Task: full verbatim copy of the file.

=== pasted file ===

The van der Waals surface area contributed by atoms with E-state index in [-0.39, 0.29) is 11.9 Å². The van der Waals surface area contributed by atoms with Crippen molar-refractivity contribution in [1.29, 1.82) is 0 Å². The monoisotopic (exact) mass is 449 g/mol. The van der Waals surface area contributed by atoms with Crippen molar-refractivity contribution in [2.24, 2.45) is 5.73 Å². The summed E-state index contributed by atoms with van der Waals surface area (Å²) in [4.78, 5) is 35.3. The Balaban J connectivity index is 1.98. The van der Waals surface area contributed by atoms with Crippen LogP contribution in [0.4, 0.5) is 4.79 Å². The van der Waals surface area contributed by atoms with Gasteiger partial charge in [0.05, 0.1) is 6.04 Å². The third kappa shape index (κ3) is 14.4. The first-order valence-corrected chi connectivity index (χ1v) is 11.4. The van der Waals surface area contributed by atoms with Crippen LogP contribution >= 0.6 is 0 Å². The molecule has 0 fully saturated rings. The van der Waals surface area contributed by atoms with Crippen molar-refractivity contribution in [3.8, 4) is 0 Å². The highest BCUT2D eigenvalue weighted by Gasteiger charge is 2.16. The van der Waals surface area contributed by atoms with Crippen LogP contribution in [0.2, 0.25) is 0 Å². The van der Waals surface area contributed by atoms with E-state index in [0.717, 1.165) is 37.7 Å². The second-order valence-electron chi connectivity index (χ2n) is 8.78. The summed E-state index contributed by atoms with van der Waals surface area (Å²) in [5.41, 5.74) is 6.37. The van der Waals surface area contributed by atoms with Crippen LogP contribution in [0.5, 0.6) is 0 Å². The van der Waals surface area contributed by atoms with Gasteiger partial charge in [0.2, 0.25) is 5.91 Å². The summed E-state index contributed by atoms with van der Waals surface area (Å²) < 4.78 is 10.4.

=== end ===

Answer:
The van der Waals surface area contributed by atoms with E-state index in [-0.39, 0.29) is 11.9 Å². The van der Waals surface area contributed by atoms with Crippen molar-refractivity contribution in [1.29, 1.82) is 0 Å². The monoisotopic (exact) mass is 449 g/mol. The van der Waals surface area contributed by atoms with Crippen molar-refractivity contribution in [2.24, 2.45) is 5.73 Å². The summed E-state index contributed by atoms with van der Waals surface area (Å²) in [4.78, 5) is 35.3. The Balaban J connectivity index is 1.98. The van der Waals surface area contributed by atoms with Crippen LogP contribution in [0.4, 0.5) is 4.79 Å². The van der Waals surface area contributed by atoms with Gasteiger partial charge in [0.05, 0.1) is 6.04 Å². The third kappa shape index (κ3) is 14.4. The first-order valence-corrected chi connectivity index (χ1v) is 11.4. The van der Waals surface area contributed by atoms with Crippen LogP contribution >= 0.6 is 0 Å². The molecule has 0 fully saturated rings. The van der Waals surface area contributed by atoms with Crippen molar-refractivity contribution in [3.8, 4) is 0 Å². The highest BCUT2D eigenvalue weighted by Gasteiger charge is 2.16. The van der Waals surface area contributed by atoms with Crippen LogP contribution in [0.2, 0.25) is 0 Å². The van der Waals surface area contributed by atoms with E-state index in [0.717, 1.165) is 37.7 Å². The second-order valence-electron chi connectivity index (χ2n) is 8.78. The summed E-state index contributed by atoms with van der Waals surface area (Å²) in [5.41, 5.74) is 6.37. The van der Waals surface area contributed by atoms with Crippen LogP contribution in [0.5, 0.6) is 0 Å². The van der Waals surface area contributed by atoms with Gasteiger partial charge in [0.2, 0.25) is 5.91 Å². The summed E-state index contributed by atoms with van der Waals surface area (Å²) < 4.78 is 10.4.